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Saturday, October 11, 2008

Lead-Acid VRLA Batteries - How They Tick and How to Battery Test Them

By Elliott Turner

The valve regulated lead acid battery is a rechargeable battery just like any other lead-acid battery. The difference is the valve regulated lead acid battery does not water added. Instead it is based on the absorbed glass mat technology with calcium grids. The batteries offer a high rated performance and has an increase life expectancy. The technology used has enabled them to take action to the demands and requirements of the market. They have developed batteries like the trickle cycle, which is a long life type of battery and to improving charging capabilities in order for the batteries to be charged in 1 to 2 hours. The valve regulated lead-acid battery is used in many different applications such as electric tools, UPS, emergency lighting and wheel chairs run by electricity. The positive plates are basically plate electrodes, which is part of a grid frame of lead-tin-calcium alloy holding porous lead dioxide as the active agent.

The negative plates are plate electrodes, which is part of a grid frame of lead-tin-calcium alloy holding spongy lead as the active agent. The Electrolyte is diluted sulfuric acid, which is used as a medium for conducting ions in the electrochemical reaction in the battery. The separators are made from an advanced micro porous Absorbed Glass Mat. The separators hold electrolyte and prevent shoring between the positive and negative plates. Separators are made from a non-woven fabric of fine glass fibers, which is chemically stable in the electrolyte. Being porous, separators retain the electrolyte for the chemical reaction of the active agents in the plates. The valve is a one-way valve made of material such as neoprene. When gas is produced in the battery, the vent valve opens to release gas pressure. The vent protects the battery from bursting. When gas is produced is usually caused by an abnormality such as, extreme overcharge conditions due to flawed charging, or charger malfunctions. Because the rubber valve can be resealed, the valve can reopen again when it is needed.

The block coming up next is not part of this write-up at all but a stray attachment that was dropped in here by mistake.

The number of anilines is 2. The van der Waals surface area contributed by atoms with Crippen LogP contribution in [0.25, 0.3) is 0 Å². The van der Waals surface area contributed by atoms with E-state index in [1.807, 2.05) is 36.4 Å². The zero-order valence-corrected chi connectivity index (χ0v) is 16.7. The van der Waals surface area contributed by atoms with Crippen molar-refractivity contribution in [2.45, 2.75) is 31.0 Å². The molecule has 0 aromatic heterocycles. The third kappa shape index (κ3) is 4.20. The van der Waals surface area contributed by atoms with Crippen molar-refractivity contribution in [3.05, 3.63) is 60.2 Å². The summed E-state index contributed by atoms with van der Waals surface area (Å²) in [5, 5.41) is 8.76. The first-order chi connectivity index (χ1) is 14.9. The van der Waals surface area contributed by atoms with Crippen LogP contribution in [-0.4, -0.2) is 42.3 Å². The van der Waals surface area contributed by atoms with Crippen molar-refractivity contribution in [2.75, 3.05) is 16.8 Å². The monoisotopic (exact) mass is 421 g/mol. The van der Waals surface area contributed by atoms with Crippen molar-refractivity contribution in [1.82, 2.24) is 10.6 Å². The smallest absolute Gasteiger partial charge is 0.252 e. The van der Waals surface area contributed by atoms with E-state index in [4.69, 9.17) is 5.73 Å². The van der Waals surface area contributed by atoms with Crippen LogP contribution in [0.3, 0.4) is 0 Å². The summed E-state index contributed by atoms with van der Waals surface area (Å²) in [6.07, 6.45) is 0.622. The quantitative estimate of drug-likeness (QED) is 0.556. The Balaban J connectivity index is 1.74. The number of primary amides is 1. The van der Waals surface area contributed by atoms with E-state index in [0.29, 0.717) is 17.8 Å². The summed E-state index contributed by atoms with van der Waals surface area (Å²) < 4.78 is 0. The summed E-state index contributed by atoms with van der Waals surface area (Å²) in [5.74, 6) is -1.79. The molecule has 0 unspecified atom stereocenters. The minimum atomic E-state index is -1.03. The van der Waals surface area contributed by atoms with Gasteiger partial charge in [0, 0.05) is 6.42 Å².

During normal use the valve of the battery is closed to shut out outside air and prevent oxygen in the air from reacting with the active material in the negative electrodes. The Positive and Negative Terminals may be a fastened on tab type, which depends on the type of battery. Strong epoxy adhesives along with secure long adhesive-embedded paths secure the structure, which covers the terminals. The battery case is made from ABS resin, unless otherwise specified. Valve regulated lead acid batteries are very difficult to test, unless you have the right equipment. False positives and false negatives are one of the downfalls of using a less than adequate testing method. Get the right battery tester and get the job done right.

Do you know the recommended battery tester for your application? Get all the details and find out more at the Battery Research Center

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